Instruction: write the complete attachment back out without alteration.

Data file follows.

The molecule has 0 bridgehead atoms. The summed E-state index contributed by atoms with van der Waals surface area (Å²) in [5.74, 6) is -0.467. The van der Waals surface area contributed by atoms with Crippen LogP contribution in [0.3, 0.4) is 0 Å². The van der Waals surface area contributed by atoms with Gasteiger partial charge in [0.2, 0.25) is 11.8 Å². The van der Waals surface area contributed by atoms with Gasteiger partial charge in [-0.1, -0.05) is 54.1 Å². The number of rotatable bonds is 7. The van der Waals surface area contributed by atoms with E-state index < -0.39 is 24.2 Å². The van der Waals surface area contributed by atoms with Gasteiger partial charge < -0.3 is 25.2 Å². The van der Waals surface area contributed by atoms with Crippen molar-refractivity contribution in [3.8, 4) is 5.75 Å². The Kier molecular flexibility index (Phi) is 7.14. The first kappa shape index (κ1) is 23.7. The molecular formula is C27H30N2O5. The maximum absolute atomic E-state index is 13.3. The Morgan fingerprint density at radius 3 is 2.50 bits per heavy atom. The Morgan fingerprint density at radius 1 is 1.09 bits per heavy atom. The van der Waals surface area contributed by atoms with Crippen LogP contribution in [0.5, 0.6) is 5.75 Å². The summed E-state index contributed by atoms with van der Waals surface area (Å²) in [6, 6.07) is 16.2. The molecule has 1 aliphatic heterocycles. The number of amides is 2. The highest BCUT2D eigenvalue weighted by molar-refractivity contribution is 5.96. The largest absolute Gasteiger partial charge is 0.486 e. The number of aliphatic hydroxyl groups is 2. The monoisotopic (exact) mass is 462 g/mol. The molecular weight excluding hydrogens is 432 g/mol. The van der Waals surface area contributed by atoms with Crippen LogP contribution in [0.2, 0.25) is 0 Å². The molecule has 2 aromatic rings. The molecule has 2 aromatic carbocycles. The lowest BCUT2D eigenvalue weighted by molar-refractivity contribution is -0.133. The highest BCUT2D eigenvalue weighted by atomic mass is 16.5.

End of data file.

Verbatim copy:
The molecule has 0 bridgehead atoms. The summed E-state index contributed by atoms with van der Waals surface area (Å²) in [5.74, 6) is -0.467. The van der Waals surface area contributed by atoms with Crippen LogP contribution in [0.3, 0.4) is 0 Å². The van der Waals surface area contributed by atoms with Gasteiger partial charge in [0.2, 0.25) is 11.8 Å². The van der Waals surface area contributed by atoms with Gasteiger partial charge in [-0.1, -0.05) is 54.1 Å². The number of rotatable bonds is 7. The van der Waals surface area contributed by atoms with E-state index < -0.39 is 24.2 Å². The van der Waals surface area contributed by atoms with Gasteiger partial charge < -0.3 is 25.2 Å². The van der Waals surface area contributed by atoms with Crippen molar-refractivity contribution in [3.8, 4) is 5.75 Å². The Kier molecular flexibility index (Phi) is 7.14. The first kappa shape index (κ1) is 23.7. The molecular formula is C27H30N2O5. The maximum absolute atomic E-state index is 13.3. The Morgan fingerprint density at radius 3 is 2.50 bits per heavy atom. The Morgan fingerprint density at radius 1 is 1.09 bits per heavy atom. The van der Waals surface area contributed by atoms with Crippen LogP contribution in [0.5, 0.6) is 5.75 Å². The summed E-state index contributed by atoms with van der Waals surface area (Å²) in [6, 6.07) is 16.2. The molecule has 1 aliphatic heterocycles. The number of amides is 2. The highest BCUT2D eigenvalue weighted by molar-refractivity contribution is 5.96. The largest absolute Gasteiger partial charge is 0.486 e. The number of aliphatic hydroxyl groups is 2. The monoisotopic (exact) mass is 462 g/mol. The molecular weight excluding hydrogens is 432 g/mol. The van der Waals surface area contributed by atoms with Crippen LogP contribution in [0.2, 0.25) is 0 Å². The molecule has 2 aromatic rings. The molecule has 2 aromatic carbocycles. The lowest BCUT2D eigenvalue weighted by molar-refractivity contribution is -0.133. The highest BCUT2D eigenvalue weighted by atomic mass is 16.5.